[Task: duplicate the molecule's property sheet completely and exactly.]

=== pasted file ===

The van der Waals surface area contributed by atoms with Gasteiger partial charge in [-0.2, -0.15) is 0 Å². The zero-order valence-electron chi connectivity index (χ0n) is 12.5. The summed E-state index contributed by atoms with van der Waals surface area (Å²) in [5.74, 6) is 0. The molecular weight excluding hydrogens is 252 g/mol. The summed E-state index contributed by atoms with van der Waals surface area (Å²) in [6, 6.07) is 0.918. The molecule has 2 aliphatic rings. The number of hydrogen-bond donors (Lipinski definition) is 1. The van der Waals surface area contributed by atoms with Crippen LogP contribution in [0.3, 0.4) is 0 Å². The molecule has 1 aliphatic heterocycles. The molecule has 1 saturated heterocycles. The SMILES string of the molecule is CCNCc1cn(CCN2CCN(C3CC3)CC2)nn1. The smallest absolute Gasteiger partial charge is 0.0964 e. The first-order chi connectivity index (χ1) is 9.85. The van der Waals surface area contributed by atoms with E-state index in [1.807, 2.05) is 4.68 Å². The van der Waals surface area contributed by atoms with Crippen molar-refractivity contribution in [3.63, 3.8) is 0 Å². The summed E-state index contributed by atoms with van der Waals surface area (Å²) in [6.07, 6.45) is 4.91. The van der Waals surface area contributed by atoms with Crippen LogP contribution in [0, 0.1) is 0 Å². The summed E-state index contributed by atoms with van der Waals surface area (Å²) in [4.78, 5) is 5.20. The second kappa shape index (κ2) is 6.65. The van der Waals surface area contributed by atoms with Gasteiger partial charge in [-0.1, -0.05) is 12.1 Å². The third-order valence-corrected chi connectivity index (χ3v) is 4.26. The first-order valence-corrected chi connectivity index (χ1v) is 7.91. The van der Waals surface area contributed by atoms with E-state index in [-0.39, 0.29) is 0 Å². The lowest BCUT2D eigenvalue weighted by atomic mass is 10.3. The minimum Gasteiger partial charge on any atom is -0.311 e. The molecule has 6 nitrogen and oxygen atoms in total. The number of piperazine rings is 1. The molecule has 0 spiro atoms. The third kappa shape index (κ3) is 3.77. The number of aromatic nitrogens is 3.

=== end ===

The van der Waals surface area contributed by atoms with Gasteiger partial charge in [-0.2, -0.15) is 0 Å². The zero-order valence-electron chi connectivity index (χ0n) is 12.5. The summed E-state index contributed by atoms with van der Waals surface area (Å²) in [5.74, 6) is 0. The molecular weight excluding hydrogens is 252 g/mol. The summed E-state index contributed by atoms with van der Waals surface area (Å²) in [6, 6.07) is 0.918. The molecule has 2 aliphatic rings. The number of hydrogen-bond donors (Lipinski definition) is 1. The van der Waals surface area contributed by atoms with Crippen LogP contribution in [0.3, 0.4) is 0 Å². The molecule has 1 aliphatic heterocycles. The molecule has 1 saturated heterocycles. The SMILES string of the molecule is CCNCc1cn(CCN2CCN(C3CC3)CC2)nn1. The smallest absolute Gasteiger partial charge is 0.0964 e. The first-order chi connectivity index (χ1) is 9.85. The van der Waals surface area contributed by atoms with E-state index in [1.807, 2.05) is 4.68 Å². The van der Waals surface area contributed by atoms with Crippen molar-refractivity contribution in [3.63, 3.8) is 0 Å². The summed E-state index contributed by atoms with van der Waals surface area (Å²) in [6.07, 6.45) is 4.91. The van der Waals surface area contributed by atoms with Crippen LogP contribution in [0, 0.1) is 0 Å². The summed E-state index contributed by atoms with van der Waals surface area (Å²) in [4.78, 5) is 5.20. The second kappa shape index (κ2) is 6.65. The van der Waals surface area contributed by atoms with Gasteiger partial charge in [-0.1, -0.05) is 12.1 Å². The third-order valence-corrected chi connectivity index (χ3v) is 4.26. The first-order valence-corrected chi connectivity index (χ1v) is 7.91. The van der Waals surface area contributed by atoms with E-state index in [-0.39, 0.29) is 0 Å². The lowest BCUT2D eigenvalue weighted by atomic mass is 10.3. The minimum Gasteiger partial charge on any atom is -0.311 e. The molecule has 6 nitrogen and oxygen atoms in total. The number of piperazine rings is 1. The molecule has 0 spiro atoms. The third kappa shape index (κ3) is 3.77. The number of aromatic nitrogens is 3.